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Christmas is a time to share – and a time to shower others with gestures of goodwill and happiness.

Even the Grinch, who found it in his heart to return all the gifts to Whoville (and bring some cheer to Littleton in real life) understood the error of his ways. Real life isn’t quite as simple as recognizing why you did something wrong, though. The difference between those who are caught stealing in real life and the Grinch is that the Grinch won’t face theft charges.

If you’re caught shoplifting in Colorado, then you can face some serious penalties. Here’s what you need to know.

Colorado Shoplifting Defined

How is shoplifting defined in Colorado? Crimes such as shoplifting fall under the larger umbrella of theft crimes. The definition of theft, and therefore shoplifting, is:

  • Knowingly retaining, exercising control, or obtaining control over the property of another person
  • Acting by deception, without authorization, or by a threat to get control of the property
  • Acting with the intent to deprive someone else of their property permanently

Colorado law also says that anyone concealing merchandise or goods, both in the store and outside of it, is guilty of theft by the action of concealment of goods. This crime has no specific penalty, but can be used by the prosecution to prove intent for criminal charges.

You also don’t have to leave the premises to be charged with shoplifting — just being suspected of intending to shoplift opens you up to being detained for questioning. Put another way, if you are caught by a store owner or merchant attempting to shoplift, they have the right to detain you and question you.

They can also sue you in civil court, which would be in addition to any criminal charges you may be charged with. Adults, emancipated minors, and legal guardians or parents of non-emancipated minors can be sued.

Penalties for Shoplifting in Denver

Shoplifting in Colorado is a charge that can result in both civil and criminal penalties. Under Colorado law, if you are convicted of an offense involving shoplifting, the consequences will be contingent on the value of the goods that were taken.

Value Less Than $500

If convicted of this Class 2 misdemeanor, you can face up to one year in jail and fines up to $1,000.

Value Between $500 and $1,000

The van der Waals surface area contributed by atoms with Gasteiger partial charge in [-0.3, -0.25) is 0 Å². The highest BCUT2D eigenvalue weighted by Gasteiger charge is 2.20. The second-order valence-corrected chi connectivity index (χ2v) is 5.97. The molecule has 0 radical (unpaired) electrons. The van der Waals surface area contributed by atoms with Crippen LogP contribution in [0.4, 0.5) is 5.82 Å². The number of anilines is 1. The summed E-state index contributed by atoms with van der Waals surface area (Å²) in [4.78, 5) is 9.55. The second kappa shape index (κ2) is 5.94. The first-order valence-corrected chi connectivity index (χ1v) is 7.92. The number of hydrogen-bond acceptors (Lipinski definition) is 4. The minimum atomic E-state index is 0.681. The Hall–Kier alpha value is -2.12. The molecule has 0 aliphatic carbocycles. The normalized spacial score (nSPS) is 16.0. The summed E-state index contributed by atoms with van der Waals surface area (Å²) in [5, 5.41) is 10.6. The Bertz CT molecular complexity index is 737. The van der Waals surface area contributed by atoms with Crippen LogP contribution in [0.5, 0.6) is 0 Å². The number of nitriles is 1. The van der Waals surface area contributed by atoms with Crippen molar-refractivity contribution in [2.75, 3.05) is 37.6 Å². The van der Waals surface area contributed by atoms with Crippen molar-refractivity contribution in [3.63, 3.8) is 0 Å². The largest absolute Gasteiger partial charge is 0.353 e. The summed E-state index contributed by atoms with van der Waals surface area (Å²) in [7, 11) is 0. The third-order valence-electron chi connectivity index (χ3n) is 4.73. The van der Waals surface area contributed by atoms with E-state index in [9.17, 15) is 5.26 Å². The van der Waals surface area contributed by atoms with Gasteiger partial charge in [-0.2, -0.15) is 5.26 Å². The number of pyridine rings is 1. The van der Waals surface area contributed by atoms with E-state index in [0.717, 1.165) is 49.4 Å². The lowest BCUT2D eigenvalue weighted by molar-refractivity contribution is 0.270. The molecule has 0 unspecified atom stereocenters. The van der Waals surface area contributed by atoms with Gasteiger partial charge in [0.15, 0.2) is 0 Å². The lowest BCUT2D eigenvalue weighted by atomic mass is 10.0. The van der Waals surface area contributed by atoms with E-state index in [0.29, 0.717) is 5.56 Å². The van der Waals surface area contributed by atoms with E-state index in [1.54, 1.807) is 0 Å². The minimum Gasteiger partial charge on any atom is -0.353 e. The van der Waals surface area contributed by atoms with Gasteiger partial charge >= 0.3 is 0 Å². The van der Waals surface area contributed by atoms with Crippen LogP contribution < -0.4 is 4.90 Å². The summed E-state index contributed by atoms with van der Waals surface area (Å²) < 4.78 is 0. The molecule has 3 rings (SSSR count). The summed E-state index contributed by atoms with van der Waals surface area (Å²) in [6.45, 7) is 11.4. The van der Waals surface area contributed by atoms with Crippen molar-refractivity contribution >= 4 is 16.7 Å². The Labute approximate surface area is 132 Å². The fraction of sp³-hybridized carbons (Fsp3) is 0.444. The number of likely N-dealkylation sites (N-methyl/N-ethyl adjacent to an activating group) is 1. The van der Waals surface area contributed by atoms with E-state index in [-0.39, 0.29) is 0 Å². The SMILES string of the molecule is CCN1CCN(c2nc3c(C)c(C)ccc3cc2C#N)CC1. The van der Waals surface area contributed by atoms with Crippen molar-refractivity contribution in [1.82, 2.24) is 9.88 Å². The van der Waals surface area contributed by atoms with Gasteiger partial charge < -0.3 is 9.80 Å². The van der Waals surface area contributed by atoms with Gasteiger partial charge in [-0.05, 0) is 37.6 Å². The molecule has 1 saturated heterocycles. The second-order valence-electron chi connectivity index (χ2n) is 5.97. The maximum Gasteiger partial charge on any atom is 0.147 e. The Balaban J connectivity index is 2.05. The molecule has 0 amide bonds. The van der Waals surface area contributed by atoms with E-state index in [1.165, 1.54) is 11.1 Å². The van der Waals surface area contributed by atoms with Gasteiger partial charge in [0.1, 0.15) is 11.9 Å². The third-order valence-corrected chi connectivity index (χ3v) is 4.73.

This is a Class 1 misdemeanor, punishable by as much as 18 months in prison and fines up to $5,000.

Value Between $1,000 and $20,000

At this level, it’s a Class 4 felony that is punishable by as much as six years in prison and fines up to $500,000.

Value Over $20,000

A Class 3 felony, you can face up to 12 years in prison and fines up to $750,000 for stealing items at this level of value.

You can also get additional penalties if it is determined that in the commission of the theft, you tampered with a theft detection device or had the tools to tamper with it. This additional charge is a Class 1 misdemeanor and it can be punished by up to 18 months in prison and $5,000 in fines.

Denver Shoplifting Attorney

Shoplifting isn’t a rare crime, but just because it’s common doesn’t mean it’s not taken seriously. If you’re charged with shoplifting, it’s important to know what may be facing you in court, both at a criminal and civil level.


About the Author:

Kimberly Diego is a criminal defense attorney in Denver practicing at The Law Office of Kimberly Diego. She obtained her undergraduate degree from Georgetown University and her law degree at the University of Colorado. She was named one of Super Lawyers’ “Rising Stars of 2012 & 2019” and a “Top 100 Trial Lawyers in Colorado” for 2012-2020 by The National Trial Lawyers. Both honors are limited to a small percentage of practicing attorneys in each state.  Additionally, Expertise names her to its lists of the 25 Best Denver DUI Lawyers and 21 Best Denver Criminal Defense Lawyers, both in 2020. Ms. Diego has also been recognized for her work in domestic violence cases.





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